I didn't read the article, just the quotation, but it looks like what they might have done is not mention any kind of libertarian principles. I think lots of people have known about this problem for years, but it is a problem that is at its worst in the US and doesn't seem to ruin as many lives in countries that people perceive to be more heavily regulated. Norway did a remarkable job of not letting oil companies dictate terms to it, while the US let's large companies basically write their own laws.
The problem isn't that government is bad, the problem is that when a small number of people control too much wealth, they will control the society whether it is ostensibly a democracy, a dictatorship, a monarchy, a libertarian paradise, or a hippie commune.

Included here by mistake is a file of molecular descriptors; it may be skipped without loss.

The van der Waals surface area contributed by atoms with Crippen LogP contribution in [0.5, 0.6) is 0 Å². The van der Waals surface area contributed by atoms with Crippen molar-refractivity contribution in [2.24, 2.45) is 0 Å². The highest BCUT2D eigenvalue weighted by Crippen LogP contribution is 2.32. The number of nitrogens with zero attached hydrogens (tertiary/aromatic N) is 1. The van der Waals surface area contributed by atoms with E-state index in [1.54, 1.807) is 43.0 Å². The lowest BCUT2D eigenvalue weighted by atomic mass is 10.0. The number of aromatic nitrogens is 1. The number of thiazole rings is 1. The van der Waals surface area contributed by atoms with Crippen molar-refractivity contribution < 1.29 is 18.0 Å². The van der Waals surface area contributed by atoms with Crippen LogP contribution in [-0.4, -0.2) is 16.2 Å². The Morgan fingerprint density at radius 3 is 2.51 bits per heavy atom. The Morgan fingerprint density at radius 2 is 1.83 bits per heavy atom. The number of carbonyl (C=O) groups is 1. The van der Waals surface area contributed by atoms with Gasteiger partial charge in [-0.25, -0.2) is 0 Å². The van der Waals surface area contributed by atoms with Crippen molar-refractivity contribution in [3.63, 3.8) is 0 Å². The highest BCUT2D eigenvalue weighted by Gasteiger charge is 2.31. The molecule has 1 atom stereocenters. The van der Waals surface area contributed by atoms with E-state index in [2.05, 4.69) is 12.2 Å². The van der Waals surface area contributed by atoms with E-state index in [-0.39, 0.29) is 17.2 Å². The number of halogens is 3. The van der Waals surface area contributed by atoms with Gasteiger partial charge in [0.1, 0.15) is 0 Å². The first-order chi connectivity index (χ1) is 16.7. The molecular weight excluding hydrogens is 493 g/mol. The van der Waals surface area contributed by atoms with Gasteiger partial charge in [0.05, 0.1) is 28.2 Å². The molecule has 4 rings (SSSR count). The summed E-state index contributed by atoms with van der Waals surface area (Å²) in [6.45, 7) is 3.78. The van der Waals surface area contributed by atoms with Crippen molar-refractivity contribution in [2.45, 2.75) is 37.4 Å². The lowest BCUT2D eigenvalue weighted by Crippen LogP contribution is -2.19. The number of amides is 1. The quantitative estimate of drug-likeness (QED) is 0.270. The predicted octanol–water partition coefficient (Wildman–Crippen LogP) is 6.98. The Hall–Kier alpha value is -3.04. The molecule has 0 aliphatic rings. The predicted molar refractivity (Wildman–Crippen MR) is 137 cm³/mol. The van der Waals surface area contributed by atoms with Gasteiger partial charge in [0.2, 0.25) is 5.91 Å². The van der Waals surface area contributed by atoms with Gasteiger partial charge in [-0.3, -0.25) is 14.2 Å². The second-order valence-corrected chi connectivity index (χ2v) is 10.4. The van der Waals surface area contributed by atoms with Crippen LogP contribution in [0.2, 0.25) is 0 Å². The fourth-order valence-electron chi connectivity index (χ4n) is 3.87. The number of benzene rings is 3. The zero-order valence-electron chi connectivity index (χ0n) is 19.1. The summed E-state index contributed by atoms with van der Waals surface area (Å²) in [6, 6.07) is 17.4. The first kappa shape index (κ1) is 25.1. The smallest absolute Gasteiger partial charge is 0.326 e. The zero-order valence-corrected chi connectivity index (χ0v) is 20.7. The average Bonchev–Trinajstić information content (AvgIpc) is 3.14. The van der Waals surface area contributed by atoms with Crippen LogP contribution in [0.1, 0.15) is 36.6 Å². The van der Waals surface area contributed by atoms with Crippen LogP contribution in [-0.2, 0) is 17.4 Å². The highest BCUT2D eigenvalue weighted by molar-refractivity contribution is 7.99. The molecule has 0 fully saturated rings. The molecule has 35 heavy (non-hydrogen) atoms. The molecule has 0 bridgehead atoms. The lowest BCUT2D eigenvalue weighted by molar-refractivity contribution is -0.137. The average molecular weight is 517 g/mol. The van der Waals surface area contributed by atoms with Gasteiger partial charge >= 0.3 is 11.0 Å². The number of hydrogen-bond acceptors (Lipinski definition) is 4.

And the simple fact that rich people get what they want is why this position hasn't been taken seriously from libertarians. It's because the libertarian ideal doesn't include controls to ensure that individuals or small collectives can't amass wealth and take over society so a society built on the principle of liberty and minimal regulation will (in the belief of non-libertarians) simply devolve into the same state, with a few powerful rich people dictating terms to everyone else. In anarchy this is done with guns, in democracy it is done with lobbying, in a libertarian society it seems like it would be done with lawyers (more money to hire better lawyers means never having to keep your contracts and being able to force others to keep theirs, for example).
This article just explains one of the mechanisms through which money buys power even in absence of corruption. There are many. But you can't solve that problem by removing government, because money buys power in every single other sphere, and government is one of the very few things that can actually stop the money/power from being accumulated in the first place.